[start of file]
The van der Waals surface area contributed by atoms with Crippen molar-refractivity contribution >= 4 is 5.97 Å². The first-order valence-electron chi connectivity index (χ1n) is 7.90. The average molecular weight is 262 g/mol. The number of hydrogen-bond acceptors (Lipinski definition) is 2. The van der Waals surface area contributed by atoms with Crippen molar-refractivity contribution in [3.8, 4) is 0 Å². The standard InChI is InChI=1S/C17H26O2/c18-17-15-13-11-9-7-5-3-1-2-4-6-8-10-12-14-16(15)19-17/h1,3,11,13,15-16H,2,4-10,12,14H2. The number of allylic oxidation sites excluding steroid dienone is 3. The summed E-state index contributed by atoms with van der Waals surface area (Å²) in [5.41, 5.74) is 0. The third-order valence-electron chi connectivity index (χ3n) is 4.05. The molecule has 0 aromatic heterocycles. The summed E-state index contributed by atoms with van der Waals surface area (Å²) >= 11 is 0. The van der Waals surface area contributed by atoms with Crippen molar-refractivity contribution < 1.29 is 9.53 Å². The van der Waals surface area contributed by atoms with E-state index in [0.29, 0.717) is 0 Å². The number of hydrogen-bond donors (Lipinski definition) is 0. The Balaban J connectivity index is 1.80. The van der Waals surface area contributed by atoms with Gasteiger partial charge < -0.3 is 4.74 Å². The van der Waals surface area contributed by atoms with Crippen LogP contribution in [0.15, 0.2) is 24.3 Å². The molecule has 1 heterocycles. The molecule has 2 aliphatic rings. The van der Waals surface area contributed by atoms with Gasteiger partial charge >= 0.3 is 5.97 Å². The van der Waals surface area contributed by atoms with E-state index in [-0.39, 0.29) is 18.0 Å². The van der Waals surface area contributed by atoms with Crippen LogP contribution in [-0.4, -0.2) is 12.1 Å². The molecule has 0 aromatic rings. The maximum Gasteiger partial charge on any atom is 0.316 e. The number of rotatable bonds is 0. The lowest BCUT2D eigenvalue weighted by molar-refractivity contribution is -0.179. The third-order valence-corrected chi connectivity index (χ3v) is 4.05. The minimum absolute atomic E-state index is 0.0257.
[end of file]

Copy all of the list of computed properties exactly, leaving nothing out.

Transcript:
The van der Waals surface area contributed by atoms with Crippen molar-refractivity contribution >= 4 is 5.97 Å². The first-order valence-electron chi connectivity index (χ1n) is 7.90. The average molecular weight is 262 g/mol. The number of hydrogen-bond acceptors (Lipinski definition) is 2. The van der Waals surface area contributed by atoms with Crippen molar-refractivity contribution in [3.8, 4) is 0 Å². The standard InChI is InChI=1S/C17H26O2/c18-17-15-13-11-9-7-5-3-1-2-4-6-8-10-12-14-16(15)19-17/h1,3,11,13,15-16H,2,4-10,12,14H2. The number of allylic oxidation sites excluding steroid dienone is 3. The summed E-state index contributed by atoms with van der Waals surface area (Å²) in [5.41, 5.74) is 0. The third-order valence-electron chi connectivity index (χ3n) is 4.05. The molecule has 0 aromatic heterocycles. The summed E-state index contributed by atoms with van der Waals surface area (Å²) >= 11 is 0. The van der Waals surface area contributed by atoms with Crippen molar-refractivity contribution < 1.29 is 9.53 Å². The van der Waals surface area contributed by atoms with E-state index in [0.29, 0.717) is 0 Å². The number of hydrogen-bond donors (Lipinski definition) is 0. The Balaban J connectivity index is 1.80. The van der Waals surface area contributed by atoms with Gasteiger partial charge < -0.3 is 4.74 Å². The van der Waals surface area contributed by atoms with Crippen LogP contribution in [0.15, 0.2) is 24.3 Å². The molecule has 1 heterocycles. The molecule has 2 aliphatic rings. The van der Waals surface area contributed by atoms with Gasteiger partial charge >= 0.3 is 5.97 Å². The van der Waals surface area contributed by atoms with E-state index in [-0.39, 0.29) is 18.0 Å². The van der Waals surface area contributed by atoms with Crippen LogP contribution in [-0.4, -0.2) is 12.1 Å². The molecule has 0 aromatic rings. The maximum Gasteiger partial charge on any atom is 0.316 e. The number of rotatable bonds is 0. The lowest BCUT2D eigenvalue weighted by molar-refractivity contribution is -0.179. The third-order valence-corrected chi connectivity index (χ3v) is 4.05. The minimum absolute atomic E-state index is 0.0257.